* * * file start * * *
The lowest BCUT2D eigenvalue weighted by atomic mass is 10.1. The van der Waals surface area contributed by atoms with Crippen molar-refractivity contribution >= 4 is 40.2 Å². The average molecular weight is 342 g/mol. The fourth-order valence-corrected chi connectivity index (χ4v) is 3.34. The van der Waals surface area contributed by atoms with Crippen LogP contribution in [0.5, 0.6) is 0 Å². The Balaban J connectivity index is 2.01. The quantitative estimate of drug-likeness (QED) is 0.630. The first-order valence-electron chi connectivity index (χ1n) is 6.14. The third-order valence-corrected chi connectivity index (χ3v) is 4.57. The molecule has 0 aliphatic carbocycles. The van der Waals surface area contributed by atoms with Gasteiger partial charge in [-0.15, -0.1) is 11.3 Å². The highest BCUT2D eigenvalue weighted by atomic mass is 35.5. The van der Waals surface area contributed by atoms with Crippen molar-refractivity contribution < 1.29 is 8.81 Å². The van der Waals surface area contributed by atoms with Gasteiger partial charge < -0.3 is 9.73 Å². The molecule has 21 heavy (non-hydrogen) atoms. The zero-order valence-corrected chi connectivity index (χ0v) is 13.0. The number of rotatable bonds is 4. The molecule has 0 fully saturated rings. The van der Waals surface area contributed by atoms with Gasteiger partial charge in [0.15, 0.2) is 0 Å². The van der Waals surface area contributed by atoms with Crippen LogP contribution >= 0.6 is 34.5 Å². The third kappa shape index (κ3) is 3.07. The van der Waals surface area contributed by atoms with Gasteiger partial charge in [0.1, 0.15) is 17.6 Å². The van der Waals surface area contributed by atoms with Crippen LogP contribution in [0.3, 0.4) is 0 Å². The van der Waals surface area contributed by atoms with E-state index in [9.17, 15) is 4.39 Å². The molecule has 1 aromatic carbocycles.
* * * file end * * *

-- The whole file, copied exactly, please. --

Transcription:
The lowest BCUT2D eigenvalue weighted by atomic mass is 10.1. The van der Waals surface area contributed by atoms with Crippen molar-refractivity contribution >= 4 is 40.2 Å². The average molecular weight is 342 g/mol. The fourth-order valence-corrected chi connectivity index (χ4v) is 3.34. The van der Waals surface area contributed by atoms with Crippen LogP contribution in [0.5, 0.6) is 0 Å². The Balaban J connectivity index is 2.01. The quantitative estimate of drug-likeness (QED) is 0.630. The first-order valence-electron chi connectivity index (χ1n) is 6.14. The third-order valence-corrected chi connectivity index (χ3v) is 4.57. The molecule has 0 aliphatic carbocycles. The van der Waals surface area contributed by atoms with Gasteiger partial charge in [-0.15, -0.1) is 11.3 Å². The highest BCUT2D eigenvalue weighted by atomic mass is 35.5. The van der Waals surface area contributed by atoms with Crippen molar-refractivity contribution < 1.29 is 8.81 Å². The van der Waals surface area contributed by atoms with Gasteiger partial charge < -0.3 is 9.73 Å². The molecule has 21 heavy (non-hydrogen) atoms. The zero-order valence-corrected chi connectivity index (χ0v) is 13.0. The number of rotatable bonds is 4. The molecule has 0 fully saturated rings. The van der Waals surface area contributed by atoms with Gasteiger partial charge in [0.15, 0.2) is 0 Å². The van der Waals surface area contributed by atoms with Crippen LogP contribution >= 0.6 is 34.5 Å². The third kappa shape index (κ3) is 3.07. The van der Waals surface area contributed by atoms with Gasteiger partial charge in [0.1, 0.15) is 17.6 Å². The van der Waals surface area contributed by atoms with Crippen LogP contribution in [0.3, 0.4) is 0 Å². The van der Waals surface area contributed by atoms with E-state index in [9.17, 15) is 4.39 Å². The molecule has 1 aromatic carbocycles.